), ‘ Conflict-Related Sexual Violence against Males: Recognition by and Responses of Humanitarian Organisations in Africa ’ ( Unpublished doctoral thesis , Nelson Mandela University , Port Elizabeth ). All Survivors Project (ASP) ( 2017 ), Legacies and Lessons: Sexual Violence against Men and Boys in Sri Lanka and Bosnia and Herzegovina
this is legal, since 2006 ( Daccord, 2018 ). The British Red Cross also admitted ‘a small number’ of sexual harassment or abuse cases in the UK ( Gillespie et al. , 2018 ). This sits in a longer international context, including the controversies around UN peacekeeping forces, starting with Cambodia in 1993, encompassing Bosnia and Herzegovina, Guinea, Liberia, Sierra Leone, DRC and Haiti, which led to the UN concluding in 2013 that the biggest risk in peacekeeping
Rever herself faced threats to herself and her family in Europe and Canada traced to Rwandan forces. 5 This claim is based on my own conversations with HRW officials during my time working for them. Bibliography Barnett , M. ( 2003 ), Eyewitness to Genocide: The United Nations and Rwanda ( Ithaca, NY : Cornell University Press ). Berry , M. E. ( 2018 ), War, Women, and Power: From Violence to Mobilization in Rwanda and Bosnia-Herzegovina ( Cambridge : Cambridge University Press ). Bradol , J-H. and Le Pape , M. ( 2017
of land-holding elites (begovi), committed against Orthodox Serb peasants in the villages near Kulen Vakuf, see Sir Arthur J. Evans, Illyrian Letters: A Revised Selection of Correspondence from the Illyrian Provinces of Bosnia, Herzegovina, Montenegro, Albania, Dalmatia, Croatia, and Slavonia, Addressed to the ‘Manchester Guardian’ During the Year 1877 (New York: Cosimo Classics, 2007 ), pp. 39, 77–81, 85, 90–1; for examples of violence that Serb Orthodox rebels com mitted against local Muslims, see Esad Bibanović, Stanovništvo Kulen Vakufa i okoline kroz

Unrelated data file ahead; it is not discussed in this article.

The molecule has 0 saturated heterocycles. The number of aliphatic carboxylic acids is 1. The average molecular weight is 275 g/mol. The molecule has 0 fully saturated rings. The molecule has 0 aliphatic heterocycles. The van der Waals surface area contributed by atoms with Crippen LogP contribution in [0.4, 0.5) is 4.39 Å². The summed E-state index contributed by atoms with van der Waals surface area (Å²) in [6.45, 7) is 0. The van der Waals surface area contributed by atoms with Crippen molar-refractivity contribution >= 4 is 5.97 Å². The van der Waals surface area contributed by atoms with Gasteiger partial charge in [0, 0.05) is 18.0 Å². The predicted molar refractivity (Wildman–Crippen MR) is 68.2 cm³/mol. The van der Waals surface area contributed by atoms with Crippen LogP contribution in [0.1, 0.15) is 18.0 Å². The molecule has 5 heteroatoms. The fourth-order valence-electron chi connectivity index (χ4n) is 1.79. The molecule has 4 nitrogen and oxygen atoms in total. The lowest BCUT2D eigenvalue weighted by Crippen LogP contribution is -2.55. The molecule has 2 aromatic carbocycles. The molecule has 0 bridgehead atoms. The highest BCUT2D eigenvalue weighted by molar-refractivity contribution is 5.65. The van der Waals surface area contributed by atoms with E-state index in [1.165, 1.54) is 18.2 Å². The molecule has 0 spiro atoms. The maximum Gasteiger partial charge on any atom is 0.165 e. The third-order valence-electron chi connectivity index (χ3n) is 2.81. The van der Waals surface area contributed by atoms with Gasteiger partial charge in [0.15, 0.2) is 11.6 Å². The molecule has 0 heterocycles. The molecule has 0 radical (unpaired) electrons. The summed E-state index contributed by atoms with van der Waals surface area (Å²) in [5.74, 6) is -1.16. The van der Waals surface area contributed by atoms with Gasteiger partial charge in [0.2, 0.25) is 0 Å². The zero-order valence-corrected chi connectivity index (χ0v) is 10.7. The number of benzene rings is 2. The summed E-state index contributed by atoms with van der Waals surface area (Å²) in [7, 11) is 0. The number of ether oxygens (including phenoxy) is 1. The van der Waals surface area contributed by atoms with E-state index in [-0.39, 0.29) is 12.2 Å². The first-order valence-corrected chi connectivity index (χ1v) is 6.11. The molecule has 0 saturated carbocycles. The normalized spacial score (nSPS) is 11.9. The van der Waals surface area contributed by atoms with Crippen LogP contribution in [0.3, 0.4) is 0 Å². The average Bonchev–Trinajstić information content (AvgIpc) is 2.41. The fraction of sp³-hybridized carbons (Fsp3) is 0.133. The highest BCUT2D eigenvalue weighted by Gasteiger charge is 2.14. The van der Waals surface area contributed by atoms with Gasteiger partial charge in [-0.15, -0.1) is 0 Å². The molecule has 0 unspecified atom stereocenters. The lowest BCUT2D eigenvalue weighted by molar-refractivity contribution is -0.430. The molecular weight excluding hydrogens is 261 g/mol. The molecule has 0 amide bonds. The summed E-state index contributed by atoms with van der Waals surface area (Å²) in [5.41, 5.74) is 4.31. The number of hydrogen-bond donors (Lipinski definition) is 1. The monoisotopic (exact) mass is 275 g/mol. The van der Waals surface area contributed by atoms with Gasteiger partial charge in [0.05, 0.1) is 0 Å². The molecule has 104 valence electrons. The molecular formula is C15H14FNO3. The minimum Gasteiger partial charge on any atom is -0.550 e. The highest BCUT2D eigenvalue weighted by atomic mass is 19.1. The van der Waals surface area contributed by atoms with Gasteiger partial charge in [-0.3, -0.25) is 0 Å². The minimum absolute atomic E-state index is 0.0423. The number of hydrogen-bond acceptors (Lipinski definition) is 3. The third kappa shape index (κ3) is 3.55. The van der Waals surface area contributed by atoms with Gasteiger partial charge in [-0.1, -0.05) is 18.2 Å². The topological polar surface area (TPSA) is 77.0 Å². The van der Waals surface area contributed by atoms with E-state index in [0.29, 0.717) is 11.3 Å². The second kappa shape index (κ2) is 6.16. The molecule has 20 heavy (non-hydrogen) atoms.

7 Disassembling the pieces, reassembling the social: the forensic and political lives of secondary mass graves in Bosnia and Herzegovina Admir Jugo and Sari Wastell Introduction In a powerful documentary film entitled Statement 710399, director, activist, and former employee of the International Criminal Tribunal for the Former Yugoslavia (ICTY) Refik Hodzić follows a trail of clues that he hopes will lead to the discovery of the fate of four young men (one a boy of only fifteen), who escaped the Srebrenica massacres only to be recaptured, interrogated, and
2 Non-existent states with strange institutions Kristóf Gosztonyi Introduction Republic of Herceg-Bosna is an especially opaque phenomenon even taking into account the usual obscurity of Bosnian events. As ﬁghting erupted in Bosnia-Herzegovina, Croatian Forces under the command of the Herceg-Bosna authorities fought together with the ﬂedgling troops of the Bosnian government against the Serb aggression. Rivalries between Bosnian Croats and Bosniaks, which seemed to have been present from the beginning of their alliance (Halilovic 1997